Why Algeria is poorer in 2022 compared with 2011

Why Algeria is poorer in 2022 compared with 2011

Algeria’s energy minister Mohamed Argab, faithful to his regime’s policy of manipulating public opinion by telling half-truths, said his country’s hydrocarbons exports would increase 45% year-on-year to 50 billion dollars in 2022.

The Algerian minister is comparing a year in which barrel prices rose to 123 dollars per barrel with 2021 in which the average price was 70 dollars as the world economy started shaking off Covid-19 dust.

He had better compare Algeria’s oil and gas revenues in 2022 with those made in 2011, a comparable year where barrel price stood at an average 110 dollars.

In 2011, Algeria made 71 billion dollars of hydrocarbon revenue which helped the authoritarian regime of Bouteflika buy social peace and maintain an economy based on rent-distribution.

Argab, keen on disinformation and manipulating public opinion, preferred to focus on the value of exports instead of the volume which explains the discrepancy between the exports of 2011 and those of 2022.

In 2011, Algeria produced 1.6 million barrels daily compared to some 900,000 currently. Bearing in mind that some 50% of this output is used in the domestic market, this leaves Algeria with diminishing exporting capacities, a fact that further undermines its position in OPEC and casts a shadow on the country’s status as an oil exporting country.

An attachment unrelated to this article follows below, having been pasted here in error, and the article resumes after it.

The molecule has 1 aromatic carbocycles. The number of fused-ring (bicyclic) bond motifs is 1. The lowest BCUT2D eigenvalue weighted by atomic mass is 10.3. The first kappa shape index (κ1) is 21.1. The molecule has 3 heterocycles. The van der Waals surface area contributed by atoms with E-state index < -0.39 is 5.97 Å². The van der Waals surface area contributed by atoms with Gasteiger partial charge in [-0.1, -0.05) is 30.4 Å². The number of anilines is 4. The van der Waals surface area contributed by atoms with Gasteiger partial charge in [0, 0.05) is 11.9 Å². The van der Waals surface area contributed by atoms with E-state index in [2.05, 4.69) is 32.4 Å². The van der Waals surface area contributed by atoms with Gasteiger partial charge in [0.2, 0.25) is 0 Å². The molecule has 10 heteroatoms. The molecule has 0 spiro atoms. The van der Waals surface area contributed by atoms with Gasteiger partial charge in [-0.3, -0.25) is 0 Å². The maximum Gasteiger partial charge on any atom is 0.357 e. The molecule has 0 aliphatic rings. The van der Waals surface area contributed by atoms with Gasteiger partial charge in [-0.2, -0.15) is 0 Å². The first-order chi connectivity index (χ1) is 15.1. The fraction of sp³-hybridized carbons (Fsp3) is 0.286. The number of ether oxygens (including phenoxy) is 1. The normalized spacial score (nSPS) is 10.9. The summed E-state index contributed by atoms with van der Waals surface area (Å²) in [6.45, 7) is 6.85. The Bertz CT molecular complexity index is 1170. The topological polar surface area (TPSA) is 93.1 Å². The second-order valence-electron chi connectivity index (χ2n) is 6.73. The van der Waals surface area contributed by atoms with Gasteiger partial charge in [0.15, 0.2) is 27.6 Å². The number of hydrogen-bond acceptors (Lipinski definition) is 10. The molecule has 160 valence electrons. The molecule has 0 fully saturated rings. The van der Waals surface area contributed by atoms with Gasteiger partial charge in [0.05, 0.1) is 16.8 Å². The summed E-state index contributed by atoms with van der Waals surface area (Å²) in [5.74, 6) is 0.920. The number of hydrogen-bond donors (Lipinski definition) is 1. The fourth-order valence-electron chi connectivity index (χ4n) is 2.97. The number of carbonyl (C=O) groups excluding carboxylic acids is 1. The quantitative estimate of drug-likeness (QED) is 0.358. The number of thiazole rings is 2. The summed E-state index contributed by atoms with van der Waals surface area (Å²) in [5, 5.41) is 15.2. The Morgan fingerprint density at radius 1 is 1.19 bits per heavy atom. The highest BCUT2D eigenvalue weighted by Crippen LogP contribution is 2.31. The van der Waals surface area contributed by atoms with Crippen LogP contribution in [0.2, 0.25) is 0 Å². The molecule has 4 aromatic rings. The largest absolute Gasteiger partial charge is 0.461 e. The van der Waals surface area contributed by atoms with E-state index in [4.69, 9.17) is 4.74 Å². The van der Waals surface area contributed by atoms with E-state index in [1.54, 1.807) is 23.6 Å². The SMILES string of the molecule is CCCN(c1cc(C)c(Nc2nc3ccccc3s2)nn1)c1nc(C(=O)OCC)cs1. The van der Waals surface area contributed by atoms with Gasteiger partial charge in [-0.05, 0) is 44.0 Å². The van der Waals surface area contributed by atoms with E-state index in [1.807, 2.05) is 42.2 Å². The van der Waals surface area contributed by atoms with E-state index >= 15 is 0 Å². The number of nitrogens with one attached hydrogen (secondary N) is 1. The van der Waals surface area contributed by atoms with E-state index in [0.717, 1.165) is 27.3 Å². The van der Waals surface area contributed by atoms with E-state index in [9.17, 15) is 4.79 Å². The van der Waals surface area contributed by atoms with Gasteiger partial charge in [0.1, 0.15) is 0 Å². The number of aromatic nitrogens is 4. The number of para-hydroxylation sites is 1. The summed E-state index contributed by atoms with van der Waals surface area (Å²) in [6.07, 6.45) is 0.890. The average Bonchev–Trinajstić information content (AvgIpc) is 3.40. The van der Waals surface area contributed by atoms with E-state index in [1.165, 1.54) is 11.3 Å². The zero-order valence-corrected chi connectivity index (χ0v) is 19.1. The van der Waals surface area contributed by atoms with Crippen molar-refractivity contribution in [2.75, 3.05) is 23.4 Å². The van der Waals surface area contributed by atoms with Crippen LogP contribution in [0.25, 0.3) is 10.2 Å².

In terms of gas, Algeria’s exporting capacity dropped from 145 cubic meters in 2011 to 132 cubic meters currently, of which some 60% is consumed in the domestic market.

Algerian authorities have also announced expectations of 17 billion dollars of trade surplus this year, a figure they sell as an achievement to a population that has been hit by shortages due to import bans.

That same trade surplus figure is barely enough to cover the cost of subsidies of foodstuff, housing and other cash distribution measures taken by a regime intent on buying social peace at the expense of undermining prospects for economic diversification.

It is worth mentioning that Algeria is one of the few countries on earth whose GDP per capita has declined in recent years in tandem with the decline in energy prices.

The decline of export capacity of Algeria is met with artificial reforms that keep Algeria as a closed country and economy ruled by an opaque military regime whose members have a vested interest in the authoritarian and rentier economy status quo.

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